A Museum Dedicated to Albert Kahn’s Work

The Albert Kahn departmental museum opened its doors in Boulogne-Billancourt on April 2, 2022 after five years of renovations. Here, the public is able to discover 4 renovated hectares, combining new buildings and restorations respectful of the site’s history, for a completely remodeled establishment: a museum of images focused on social issues, in the heart of a garden that puts the world at your fingertips, following the example of its creator and his project, the banker and philanthropist Albert Kahn. The new building designed by the architect Kengo Kuma is inspired by the specific connection Albert Kahn had with Japan: the architectural project stages the relationship between the city, museum and garden.

Sharing the World: the Albert Kahn Departmental Museum

The Albert Kahn departmental museum is dedicated to the conservation, circulation and promotion of Albert Kahn’s work (1860-1940), a banker, philanthropist and humanist, who dedicated his fortune to the service of knowledge, harmony between people and progress.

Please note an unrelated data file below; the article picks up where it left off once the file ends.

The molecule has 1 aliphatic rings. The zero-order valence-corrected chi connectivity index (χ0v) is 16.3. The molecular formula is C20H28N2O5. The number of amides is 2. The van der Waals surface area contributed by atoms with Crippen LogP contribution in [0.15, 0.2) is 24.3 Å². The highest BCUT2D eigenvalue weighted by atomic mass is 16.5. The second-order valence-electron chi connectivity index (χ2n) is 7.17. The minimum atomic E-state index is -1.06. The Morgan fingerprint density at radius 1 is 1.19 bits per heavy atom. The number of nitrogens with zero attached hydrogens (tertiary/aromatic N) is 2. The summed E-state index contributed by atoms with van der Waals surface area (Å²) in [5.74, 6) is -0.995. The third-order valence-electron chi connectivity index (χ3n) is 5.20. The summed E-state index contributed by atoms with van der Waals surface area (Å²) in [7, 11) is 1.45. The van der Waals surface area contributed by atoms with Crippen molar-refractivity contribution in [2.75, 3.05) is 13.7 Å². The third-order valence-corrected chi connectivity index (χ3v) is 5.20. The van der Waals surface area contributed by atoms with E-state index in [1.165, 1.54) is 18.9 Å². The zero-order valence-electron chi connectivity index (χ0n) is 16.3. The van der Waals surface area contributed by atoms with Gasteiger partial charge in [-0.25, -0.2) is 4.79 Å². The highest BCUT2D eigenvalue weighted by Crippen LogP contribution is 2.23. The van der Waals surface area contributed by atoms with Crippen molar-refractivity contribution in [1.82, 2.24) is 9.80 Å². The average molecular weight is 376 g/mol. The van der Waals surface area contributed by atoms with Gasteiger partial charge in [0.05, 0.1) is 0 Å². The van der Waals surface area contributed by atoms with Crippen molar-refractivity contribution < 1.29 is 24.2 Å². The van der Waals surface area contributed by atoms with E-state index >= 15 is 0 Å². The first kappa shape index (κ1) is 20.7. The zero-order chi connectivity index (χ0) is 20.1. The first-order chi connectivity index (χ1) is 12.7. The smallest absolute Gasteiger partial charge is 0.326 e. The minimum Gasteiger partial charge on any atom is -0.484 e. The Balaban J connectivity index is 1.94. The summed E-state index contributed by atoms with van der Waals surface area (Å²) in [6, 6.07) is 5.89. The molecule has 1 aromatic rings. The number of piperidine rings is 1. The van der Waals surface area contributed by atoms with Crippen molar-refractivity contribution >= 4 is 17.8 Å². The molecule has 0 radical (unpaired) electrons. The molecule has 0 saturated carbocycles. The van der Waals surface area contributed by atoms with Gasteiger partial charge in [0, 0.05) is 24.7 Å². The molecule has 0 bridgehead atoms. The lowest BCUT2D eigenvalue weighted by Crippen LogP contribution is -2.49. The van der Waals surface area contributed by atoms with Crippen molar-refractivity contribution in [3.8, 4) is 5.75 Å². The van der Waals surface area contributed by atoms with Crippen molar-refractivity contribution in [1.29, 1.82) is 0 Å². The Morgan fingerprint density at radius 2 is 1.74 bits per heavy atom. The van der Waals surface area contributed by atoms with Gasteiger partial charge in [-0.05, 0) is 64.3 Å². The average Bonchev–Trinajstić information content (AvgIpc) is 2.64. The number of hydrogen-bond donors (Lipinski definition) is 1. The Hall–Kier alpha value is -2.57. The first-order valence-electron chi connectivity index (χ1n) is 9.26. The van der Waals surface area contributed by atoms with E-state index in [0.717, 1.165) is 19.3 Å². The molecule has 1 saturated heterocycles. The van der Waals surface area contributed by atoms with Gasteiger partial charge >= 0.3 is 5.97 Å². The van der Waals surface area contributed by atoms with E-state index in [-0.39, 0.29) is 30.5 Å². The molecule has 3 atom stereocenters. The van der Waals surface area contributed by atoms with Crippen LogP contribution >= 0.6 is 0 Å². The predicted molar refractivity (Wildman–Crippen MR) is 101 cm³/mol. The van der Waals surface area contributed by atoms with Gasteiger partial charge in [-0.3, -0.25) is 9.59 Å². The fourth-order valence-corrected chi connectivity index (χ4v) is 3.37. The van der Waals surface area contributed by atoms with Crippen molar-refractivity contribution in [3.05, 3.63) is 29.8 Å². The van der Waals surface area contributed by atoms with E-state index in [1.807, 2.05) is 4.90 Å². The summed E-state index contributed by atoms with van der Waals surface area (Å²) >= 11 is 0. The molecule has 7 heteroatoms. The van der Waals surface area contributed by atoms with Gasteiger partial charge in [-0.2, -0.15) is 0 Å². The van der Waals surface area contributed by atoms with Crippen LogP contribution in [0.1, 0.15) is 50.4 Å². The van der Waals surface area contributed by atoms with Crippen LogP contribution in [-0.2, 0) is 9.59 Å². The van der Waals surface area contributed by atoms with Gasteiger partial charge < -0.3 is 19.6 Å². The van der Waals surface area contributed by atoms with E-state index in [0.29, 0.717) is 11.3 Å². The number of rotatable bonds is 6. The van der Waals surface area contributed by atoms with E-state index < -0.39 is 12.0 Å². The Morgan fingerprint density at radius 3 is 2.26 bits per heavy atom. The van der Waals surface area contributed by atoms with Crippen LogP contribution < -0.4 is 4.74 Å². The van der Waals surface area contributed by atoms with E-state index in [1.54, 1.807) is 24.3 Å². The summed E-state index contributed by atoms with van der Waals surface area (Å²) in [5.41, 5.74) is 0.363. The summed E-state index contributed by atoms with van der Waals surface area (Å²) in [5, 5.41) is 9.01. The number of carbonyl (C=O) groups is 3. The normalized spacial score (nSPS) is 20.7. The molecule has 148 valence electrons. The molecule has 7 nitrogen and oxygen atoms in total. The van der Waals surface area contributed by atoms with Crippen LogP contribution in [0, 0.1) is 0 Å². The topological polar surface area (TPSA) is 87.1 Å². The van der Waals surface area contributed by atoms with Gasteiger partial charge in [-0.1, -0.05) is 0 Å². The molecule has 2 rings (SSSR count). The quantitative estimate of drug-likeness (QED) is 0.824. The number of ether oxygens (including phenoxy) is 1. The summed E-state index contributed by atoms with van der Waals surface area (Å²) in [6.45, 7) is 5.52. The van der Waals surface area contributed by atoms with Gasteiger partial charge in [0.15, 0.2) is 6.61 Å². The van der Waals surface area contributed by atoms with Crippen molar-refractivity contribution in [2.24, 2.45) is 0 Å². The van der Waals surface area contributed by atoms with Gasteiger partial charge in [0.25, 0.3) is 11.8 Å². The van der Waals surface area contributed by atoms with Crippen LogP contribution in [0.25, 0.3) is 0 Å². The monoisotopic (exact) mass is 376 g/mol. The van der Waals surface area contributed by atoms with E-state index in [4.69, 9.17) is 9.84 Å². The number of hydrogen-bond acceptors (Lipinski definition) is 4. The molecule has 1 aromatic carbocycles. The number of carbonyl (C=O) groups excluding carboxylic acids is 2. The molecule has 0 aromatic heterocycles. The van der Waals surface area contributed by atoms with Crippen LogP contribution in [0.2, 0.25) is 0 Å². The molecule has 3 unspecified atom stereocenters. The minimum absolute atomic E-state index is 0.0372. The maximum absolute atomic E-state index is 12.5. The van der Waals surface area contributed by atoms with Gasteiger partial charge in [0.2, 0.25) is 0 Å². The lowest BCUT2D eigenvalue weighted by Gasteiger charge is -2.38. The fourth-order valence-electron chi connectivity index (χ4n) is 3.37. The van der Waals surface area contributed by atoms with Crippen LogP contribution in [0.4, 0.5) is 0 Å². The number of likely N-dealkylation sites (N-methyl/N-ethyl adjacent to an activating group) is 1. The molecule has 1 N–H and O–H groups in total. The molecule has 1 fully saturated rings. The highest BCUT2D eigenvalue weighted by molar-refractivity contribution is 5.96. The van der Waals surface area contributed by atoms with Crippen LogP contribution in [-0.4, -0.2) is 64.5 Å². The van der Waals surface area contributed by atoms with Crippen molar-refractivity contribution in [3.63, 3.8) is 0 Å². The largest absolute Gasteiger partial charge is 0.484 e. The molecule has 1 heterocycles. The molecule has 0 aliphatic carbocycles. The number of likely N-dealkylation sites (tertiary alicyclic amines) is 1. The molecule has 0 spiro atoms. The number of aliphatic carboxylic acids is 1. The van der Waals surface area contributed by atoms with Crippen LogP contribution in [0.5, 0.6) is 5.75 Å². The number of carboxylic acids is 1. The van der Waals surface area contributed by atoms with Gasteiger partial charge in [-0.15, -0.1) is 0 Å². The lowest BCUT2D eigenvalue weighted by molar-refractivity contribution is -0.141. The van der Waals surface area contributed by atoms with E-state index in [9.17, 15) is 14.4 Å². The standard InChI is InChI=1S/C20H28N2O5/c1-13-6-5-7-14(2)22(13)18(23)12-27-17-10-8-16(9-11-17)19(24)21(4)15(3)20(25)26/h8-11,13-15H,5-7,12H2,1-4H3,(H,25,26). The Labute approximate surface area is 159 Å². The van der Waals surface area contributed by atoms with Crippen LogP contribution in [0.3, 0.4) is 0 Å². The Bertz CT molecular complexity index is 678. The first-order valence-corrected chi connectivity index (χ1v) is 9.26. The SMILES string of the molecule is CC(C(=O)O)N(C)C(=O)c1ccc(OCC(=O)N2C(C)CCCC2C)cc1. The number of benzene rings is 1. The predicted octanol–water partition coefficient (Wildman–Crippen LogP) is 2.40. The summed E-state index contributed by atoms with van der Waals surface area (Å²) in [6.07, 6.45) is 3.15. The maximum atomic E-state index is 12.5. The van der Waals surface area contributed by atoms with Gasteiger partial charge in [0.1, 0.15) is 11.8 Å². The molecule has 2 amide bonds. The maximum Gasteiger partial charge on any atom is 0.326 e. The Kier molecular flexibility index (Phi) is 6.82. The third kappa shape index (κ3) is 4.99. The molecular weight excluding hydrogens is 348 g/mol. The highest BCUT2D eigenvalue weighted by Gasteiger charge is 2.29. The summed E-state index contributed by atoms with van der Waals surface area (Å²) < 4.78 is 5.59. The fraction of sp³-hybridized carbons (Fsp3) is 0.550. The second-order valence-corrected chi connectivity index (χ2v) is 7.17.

From this abundant work, the museum conserves one-of-a-kind photographic and cinematographic collections, the Archives of the Planet (1909-1931) and a prized landscaped garden that was the banker’s living environment and source of inspiration. These collections, still relatively unknown in the 20th century, are now open to the general public, in the same location as where they were conceived, on Albert Kahn’s property in Boulogne-Billancourt.

Today, the museum’s identity, based on the singularity and wealth of this extraordinary project hopes to be pluralistic: a museum of images focused on social questions, profoundly anchored in a location that brings the world within reach.

From Albert Kahn to the Albert Kahn Departmental Museum

Preserving and enriching the considerable heritage resulting from Albert Kahn’s project and communicating this unprecedented project about the knowledge of the world, starts with historical contextualization – making it possible to understand Albert Kahn’s work in his own time – and a contemporary revival, allowing visitors to understand the relevance of the topics in question. In order to do this, just like Albert Kahn summonsed vast fields of study on life and societies, the museum studies and presents its collections through a multidisciplinary approach (history, photography, cinema, geography, ethnology, etc.) and is open to contemporary artistic proposals, specifically under the framework of temporary exhibits and the establishment’s cultural programming.